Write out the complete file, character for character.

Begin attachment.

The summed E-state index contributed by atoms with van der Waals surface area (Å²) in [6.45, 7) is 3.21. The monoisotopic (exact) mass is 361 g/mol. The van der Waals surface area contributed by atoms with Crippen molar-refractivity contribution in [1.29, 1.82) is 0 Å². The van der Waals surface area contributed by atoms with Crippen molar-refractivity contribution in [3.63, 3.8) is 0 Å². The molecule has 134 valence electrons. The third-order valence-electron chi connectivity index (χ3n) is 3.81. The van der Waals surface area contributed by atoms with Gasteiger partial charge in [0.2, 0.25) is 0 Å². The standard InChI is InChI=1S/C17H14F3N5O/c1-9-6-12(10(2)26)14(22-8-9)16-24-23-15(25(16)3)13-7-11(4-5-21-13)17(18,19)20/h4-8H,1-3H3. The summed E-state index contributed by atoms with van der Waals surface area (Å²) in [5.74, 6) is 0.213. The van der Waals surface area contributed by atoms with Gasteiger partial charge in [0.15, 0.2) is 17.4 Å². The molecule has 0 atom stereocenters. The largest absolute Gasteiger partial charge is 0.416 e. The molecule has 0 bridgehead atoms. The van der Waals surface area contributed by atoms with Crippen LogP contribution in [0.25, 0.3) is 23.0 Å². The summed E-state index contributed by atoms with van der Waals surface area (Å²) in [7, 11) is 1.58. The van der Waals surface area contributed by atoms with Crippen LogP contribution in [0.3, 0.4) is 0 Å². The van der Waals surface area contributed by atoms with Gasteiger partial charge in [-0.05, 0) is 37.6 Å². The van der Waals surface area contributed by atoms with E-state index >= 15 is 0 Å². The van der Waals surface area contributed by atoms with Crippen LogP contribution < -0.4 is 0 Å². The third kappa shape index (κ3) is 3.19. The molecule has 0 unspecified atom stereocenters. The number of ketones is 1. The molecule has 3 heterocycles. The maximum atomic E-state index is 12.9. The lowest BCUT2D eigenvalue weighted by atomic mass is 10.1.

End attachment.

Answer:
The summed E-state index contributed by atoms with van der Waals surface area (Å²) in [6.45, 7) is 3.21. The monoisotopic (exact) mass is 361 g/mol. The van der Waals surface area contributed by atoms with Crippen molar-refractivity contribution in [1.29, 1.82) is 0 Å². The van der Waals surface area contributed by atoms with Crippen molar-refractivity contribution in [3.63, 3.8) is 0 Å². The molecule has 134 valence electrons. The third-order valence-electron chi connectivity index (χ3n) is 3.81. The van der Waals surface area contributed by atoms with Gasteiger partial charge in [0.2, 0.25) is 0 Å². The standard InChI is InChI=1S/C17H14F3N5O/c1-9-6-12(10(2)26)14(22-8-9)16-24-23-15(25(16)3)13-7-11(4-5-21-13)17(18,19)20/h4-8H,1-3H3. The summed E-state index contributed by atoms with van der Waals surface area (Å²) in [5.74, 6) is 0.213. The van der Waals surface area contributed by atoms with Gasteiger partial charge in [0.15, 0.2) is 17.4 Å². The molecule has 0 atom stereocenters. The largest absolute Gasteiger partial charge is 0.416 e. The molecule has 0 bridgehead atoms. The van der Waals surface area contributed by atoms with Crippen LogP contribution in [0.25, 0.3) is 23.0 Å². The summed E-state index contributed by atoms with van der Waals surface area (Å²) in [7, 11) is 1.58. The van der Waals surface area contributed by atoms with Crippen LogP contribution in [0.3, 0.4) is 0 Å². The van der Waals surface area contributed by atoms with Gasteiger partial charge in [-0.05, 0) is 37.6 Å². The van der Waals surface area contributed by atoms with E-state index >= 15 is 0 Å². The van der Waals surface area contributed by atoms with Crippen LogP contribution < -0.4 is 0 Å². The third kappa shape index (κ3) is 3.19. The molecule has 0 unspecified atom stereocenters. The number of ketones is 1. The molecule has 3 heterocycles. The maximum atomic E-state index is 12.9. The lowest BCUT2D eigenvalue weighted by atomic mass is 10.1.